For, behold, the day cometh, that shall burn as an oven; and all the proud, yea, and all that do wickedly, shall be stubble: and the day that cometh shall burn them up, saith the LORD of hosts, that it shall leave them neither root nor branch. But unto you that fear my name shall the Sun of righteousness arise with healing in his wings; and ye shall go forth, and grow up as calves of the stall. And ye shall tread down the wicked; for they shall be ashes under the soles of your feet in the day that I shall do this, saith the LORD of hosts. Remember ye the law of Moses my servant, which I commanded unto him in Horeb for all Israel, with the statutes and judgments. Behold, I will send you Elijah the prophet before the coming of the great and dreadful day of the LORD

Four hundred years pass (called the inter-testamentary period) and we have the gospel accounts open up and describe John the Baptist saying to the religious Jewish leaders before him:

O generation of vipers, who hath warned you to flee from the wrath to come? Bring forth therefore fruits meet for repentance:  And think not to say within yourselves, We have Abraham to our father: for I say unto you, that God is able of these stones to raise up children unto Abraham. And now also the axe is laid unto the root of the trees: therefore every tree which bringeth not forth good fruit is hewn down, and cast into the fire.

Did you notice that in Malachi’s writing to describe this “great and dreadful day” that was coming that he used the words “burn” and “root and branch” and then four hundred years later John the Baptist opens his ministry up by asking the religious leaders of that day who had warned them of the “wrath to come,” and that the axe was laid at the “root” of the trees and that all the trees that were not producing good fruit would be hewn down and “cast into the fire?”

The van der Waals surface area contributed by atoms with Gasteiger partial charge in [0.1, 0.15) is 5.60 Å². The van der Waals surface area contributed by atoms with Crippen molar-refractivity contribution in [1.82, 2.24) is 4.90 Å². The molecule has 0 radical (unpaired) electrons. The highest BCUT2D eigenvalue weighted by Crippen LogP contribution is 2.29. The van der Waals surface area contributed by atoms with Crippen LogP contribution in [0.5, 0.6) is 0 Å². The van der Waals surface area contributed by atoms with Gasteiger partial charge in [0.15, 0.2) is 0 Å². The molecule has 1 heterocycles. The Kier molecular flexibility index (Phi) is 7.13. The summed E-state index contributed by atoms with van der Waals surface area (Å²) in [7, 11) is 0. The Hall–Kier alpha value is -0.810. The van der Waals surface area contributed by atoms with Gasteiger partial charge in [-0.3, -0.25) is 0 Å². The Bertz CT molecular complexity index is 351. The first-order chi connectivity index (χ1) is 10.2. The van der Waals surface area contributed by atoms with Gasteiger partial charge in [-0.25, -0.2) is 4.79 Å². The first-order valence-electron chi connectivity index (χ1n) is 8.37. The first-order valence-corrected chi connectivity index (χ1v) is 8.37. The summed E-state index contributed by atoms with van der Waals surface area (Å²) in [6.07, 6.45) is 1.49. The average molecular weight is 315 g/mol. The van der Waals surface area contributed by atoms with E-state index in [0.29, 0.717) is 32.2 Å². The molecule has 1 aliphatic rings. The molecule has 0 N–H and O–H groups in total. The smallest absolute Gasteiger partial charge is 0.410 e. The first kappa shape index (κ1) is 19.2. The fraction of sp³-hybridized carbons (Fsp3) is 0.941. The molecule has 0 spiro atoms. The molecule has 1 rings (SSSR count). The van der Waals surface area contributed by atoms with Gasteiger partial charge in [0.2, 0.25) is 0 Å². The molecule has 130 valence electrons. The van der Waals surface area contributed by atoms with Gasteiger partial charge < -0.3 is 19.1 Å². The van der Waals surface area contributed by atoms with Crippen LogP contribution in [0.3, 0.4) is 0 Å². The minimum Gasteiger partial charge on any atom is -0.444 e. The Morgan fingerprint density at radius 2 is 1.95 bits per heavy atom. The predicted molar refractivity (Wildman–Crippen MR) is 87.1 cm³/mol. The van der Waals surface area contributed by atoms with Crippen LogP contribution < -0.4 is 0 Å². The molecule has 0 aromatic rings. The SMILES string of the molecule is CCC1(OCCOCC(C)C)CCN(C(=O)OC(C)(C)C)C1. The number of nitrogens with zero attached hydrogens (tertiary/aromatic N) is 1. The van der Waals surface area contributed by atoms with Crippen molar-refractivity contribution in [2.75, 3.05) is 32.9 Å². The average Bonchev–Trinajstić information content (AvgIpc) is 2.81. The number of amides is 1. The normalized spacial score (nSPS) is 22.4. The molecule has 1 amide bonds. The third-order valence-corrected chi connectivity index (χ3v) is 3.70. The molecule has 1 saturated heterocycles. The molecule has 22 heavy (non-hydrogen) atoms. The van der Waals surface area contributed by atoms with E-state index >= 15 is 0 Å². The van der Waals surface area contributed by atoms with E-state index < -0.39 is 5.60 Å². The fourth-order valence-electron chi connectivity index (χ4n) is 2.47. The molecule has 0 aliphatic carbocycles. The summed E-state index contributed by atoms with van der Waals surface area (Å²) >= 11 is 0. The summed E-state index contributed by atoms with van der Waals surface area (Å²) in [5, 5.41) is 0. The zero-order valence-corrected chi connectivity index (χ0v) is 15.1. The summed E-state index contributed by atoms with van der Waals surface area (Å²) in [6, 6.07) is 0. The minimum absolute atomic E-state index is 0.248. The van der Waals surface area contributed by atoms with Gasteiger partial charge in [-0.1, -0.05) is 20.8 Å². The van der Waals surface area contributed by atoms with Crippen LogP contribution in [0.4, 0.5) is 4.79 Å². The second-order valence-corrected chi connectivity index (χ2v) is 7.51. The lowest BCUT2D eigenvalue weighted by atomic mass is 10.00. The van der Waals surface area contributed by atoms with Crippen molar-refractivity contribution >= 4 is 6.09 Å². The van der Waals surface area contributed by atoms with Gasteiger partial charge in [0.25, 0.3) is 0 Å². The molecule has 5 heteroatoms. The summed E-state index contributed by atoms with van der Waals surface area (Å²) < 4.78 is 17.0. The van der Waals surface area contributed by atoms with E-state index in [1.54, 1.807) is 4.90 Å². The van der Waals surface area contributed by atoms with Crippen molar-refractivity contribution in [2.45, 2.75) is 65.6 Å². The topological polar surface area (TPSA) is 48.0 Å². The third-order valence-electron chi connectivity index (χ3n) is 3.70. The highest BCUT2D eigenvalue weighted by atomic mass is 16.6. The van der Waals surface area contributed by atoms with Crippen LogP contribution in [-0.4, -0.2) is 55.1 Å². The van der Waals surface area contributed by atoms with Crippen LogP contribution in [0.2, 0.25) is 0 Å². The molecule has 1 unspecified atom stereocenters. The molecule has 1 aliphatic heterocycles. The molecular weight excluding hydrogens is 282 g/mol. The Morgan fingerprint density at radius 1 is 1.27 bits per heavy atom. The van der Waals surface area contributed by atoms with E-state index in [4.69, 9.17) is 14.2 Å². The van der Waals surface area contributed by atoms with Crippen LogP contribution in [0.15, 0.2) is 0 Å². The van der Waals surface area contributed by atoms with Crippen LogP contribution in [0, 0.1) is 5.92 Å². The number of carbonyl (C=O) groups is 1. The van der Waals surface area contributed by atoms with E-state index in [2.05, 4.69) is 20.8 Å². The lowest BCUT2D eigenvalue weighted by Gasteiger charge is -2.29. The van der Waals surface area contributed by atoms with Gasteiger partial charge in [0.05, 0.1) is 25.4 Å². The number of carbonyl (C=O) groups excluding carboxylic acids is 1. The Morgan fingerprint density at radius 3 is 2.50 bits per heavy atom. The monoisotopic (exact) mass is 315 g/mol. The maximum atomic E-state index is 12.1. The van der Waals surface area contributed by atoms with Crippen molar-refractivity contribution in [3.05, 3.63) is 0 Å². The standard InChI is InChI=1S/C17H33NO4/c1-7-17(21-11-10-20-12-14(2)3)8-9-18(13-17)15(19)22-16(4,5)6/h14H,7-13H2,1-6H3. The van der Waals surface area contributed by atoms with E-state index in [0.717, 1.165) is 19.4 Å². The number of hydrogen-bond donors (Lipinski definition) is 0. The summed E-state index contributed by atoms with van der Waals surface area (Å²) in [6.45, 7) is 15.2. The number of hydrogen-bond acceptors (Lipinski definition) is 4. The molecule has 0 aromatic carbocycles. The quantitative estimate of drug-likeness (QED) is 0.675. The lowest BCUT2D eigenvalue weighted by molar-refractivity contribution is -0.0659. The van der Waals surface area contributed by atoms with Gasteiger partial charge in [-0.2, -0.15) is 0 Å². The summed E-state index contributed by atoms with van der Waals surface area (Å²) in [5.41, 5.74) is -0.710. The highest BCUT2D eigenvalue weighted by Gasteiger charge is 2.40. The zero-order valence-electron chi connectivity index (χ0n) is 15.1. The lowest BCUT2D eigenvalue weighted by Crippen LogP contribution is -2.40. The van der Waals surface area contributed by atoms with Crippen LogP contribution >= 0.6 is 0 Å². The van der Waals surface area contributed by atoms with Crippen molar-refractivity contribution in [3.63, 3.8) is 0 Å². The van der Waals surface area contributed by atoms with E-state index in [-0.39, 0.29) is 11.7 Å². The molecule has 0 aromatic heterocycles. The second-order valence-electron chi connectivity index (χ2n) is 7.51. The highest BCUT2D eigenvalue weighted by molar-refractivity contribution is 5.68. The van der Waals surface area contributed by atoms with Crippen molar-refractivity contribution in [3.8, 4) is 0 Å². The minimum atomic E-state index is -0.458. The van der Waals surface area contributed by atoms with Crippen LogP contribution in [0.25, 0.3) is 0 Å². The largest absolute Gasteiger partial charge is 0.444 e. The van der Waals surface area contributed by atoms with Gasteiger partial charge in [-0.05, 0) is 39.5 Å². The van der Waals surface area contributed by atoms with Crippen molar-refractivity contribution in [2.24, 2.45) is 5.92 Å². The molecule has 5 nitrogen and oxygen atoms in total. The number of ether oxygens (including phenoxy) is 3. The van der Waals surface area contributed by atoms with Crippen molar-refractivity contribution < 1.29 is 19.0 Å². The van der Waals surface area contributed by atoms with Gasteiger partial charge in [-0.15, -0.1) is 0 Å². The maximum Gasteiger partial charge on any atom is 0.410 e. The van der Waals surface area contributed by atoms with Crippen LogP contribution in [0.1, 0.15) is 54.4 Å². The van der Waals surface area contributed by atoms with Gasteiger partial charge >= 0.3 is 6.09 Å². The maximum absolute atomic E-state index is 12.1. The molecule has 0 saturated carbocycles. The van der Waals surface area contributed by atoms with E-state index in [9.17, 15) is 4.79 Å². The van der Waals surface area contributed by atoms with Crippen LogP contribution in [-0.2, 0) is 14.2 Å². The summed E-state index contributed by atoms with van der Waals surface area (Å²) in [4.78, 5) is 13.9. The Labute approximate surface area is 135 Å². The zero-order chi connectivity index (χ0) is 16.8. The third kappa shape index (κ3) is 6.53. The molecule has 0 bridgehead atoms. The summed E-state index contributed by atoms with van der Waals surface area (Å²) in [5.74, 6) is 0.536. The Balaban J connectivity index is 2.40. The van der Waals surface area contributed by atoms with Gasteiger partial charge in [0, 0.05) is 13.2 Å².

I then turned to Matthew chapters 22-24 and read about how Jesus is really throwing down on these same religious leaders, and He explicitly describes their horrific end from which there appears to be no escaping.  And after this he and His disciples leave and someone points out the gloriousness of their temple and Jesus frankly tells them that “not one stone of it would be left upon another.”  And then they go to the Mount of Olives.  And while Jesus is there, Peter, James, John and Andrew come to Him and ask Him three direct and interrelated questions relative to all that they had just seen and heard (described in Matthew 22-24:1-3) and this is what they ask Him in that day and in the face of all that they had just seen and heard

“Tell us, (1) when shall these things be? and (2) what shall be the sign of thy coming, and (3) of the end of the age?” (the King James writes, “world” here instead of age, which is really misleading and incorrect).

“When will what things be?”  When will the Pharisees and Sadducees meet their doom as He described, and when will not one stone be left of the temple upon another.”

And what shall be the sign of your coming” meaning, when will you return as promised or when will be (what people today call, the second coming) and

(What will be the sign) of the end of the age?”

Three distinct interrelated questions, Pastor, and from all of this I was able to see the following:

  • That there would be a time when God would establish His New Testament.
  • That His New Testament would not be anything like what was in or of the Old Testament,
  • That it would not be anything like what Men have labeled the New Testament,
  • That the time could not truly occur while the tabernacle remained standing,
  • That the tabernacle would therefore have to come down in association with the return of Jesus, and the end of that world or age, and
  • That the apostles were calling all in that day to receive Christ before these all of these things happened.

I recalled that Jesus even said to His apostles when He was alive in Matthew 20:23: